Tuesday, April 7, 2015

Because we can - the curse of modern software - Pt 2

(Part 1 was published in February - read it here)
I was thrilled recently when I discovered our new microwave had one hundred "power levels" - exactly ten times as many as its predecessor - which cooked quite well until it quit cooking. Then I discovered a scary fact: that amount of power was what you would expect from the radiation leak of a medium sized nuclear reactor - a scary thought indeed. Upon further research I discovered that power level 100 (new) is exactly the same as power level 10 (old). Just one of many problems we can blame on Ada Lovelace  (1815-1852) better known as "the first programmer" - yes the first programmer was a woman!

A few decades back when you designed something - a car or a toaster for example - every feature you added required metal or plastic pieces and usually some wiring. read the rest of the story here.
Once the product was created, modifying it was very difficult and usually accomplished by the kid next door souping up a hot rod in a month's long undertaking. For better, but often for worse, things are different today due to the curse of software.

Now a new feature or a modification - like increasing the power levels on a microwave - can be done by assembling a series of ones and zeros (called programming) and these can be injected into your stereo or carburetor with the click of an "upgrade now" button. This has lead to the "Because We Can" syndrome. Programmers are known for their dedication to their task, creativity and long hours. And of course the marketing department adds to the problem by dreaming up new "features" in day long brain storming sessions. These powerful forces combine to crank out millions of zeros and ones (called features) every month.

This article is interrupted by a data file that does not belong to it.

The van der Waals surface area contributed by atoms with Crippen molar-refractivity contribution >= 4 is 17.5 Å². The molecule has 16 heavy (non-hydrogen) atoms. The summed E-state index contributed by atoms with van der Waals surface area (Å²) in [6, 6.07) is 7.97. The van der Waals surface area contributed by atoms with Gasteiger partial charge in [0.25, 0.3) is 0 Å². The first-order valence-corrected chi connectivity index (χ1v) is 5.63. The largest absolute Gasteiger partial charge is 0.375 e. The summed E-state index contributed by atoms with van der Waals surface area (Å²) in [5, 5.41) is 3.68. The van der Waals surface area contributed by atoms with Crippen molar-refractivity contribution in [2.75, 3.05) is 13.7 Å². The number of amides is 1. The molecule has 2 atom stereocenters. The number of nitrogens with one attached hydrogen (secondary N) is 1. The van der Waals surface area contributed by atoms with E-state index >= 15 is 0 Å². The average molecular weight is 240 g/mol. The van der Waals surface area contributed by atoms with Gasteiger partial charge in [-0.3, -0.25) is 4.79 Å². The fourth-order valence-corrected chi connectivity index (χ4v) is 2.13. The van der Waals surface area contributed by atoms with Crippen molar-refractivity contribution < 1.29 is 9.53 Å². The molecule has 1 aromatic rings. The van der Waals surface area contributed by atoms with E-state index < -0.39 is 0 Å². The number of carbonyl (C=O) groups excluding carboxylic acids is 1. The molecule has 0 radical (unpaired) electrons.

Is it any wonder most of us can't figure out most things we own that run on electricity. It started with our inability to program a VCR so we couldn't even use it to tell time let alone schedule recordings.
I've previously used the example of "feature bloat" in Microsoft Word which grew by their own admission from 150 to 1,500 commands. Why? Two reasons. Something had to change to sell upgrades over the years and software is incredibly easy to modify.

Now - years after we gave up trying to program our VCRs - we face the challenge of programming our microwaves, refrigerators, smoke detectors, auto dashboards and thermostats and - even more exciting - we will be able to do it from any place in the world. Due to this great advance in technology - willy nilly adding more digits - you can now know precisely to the one hundredth of an ounce how much weight you gained over the holidays!

No comments:

Post a Comment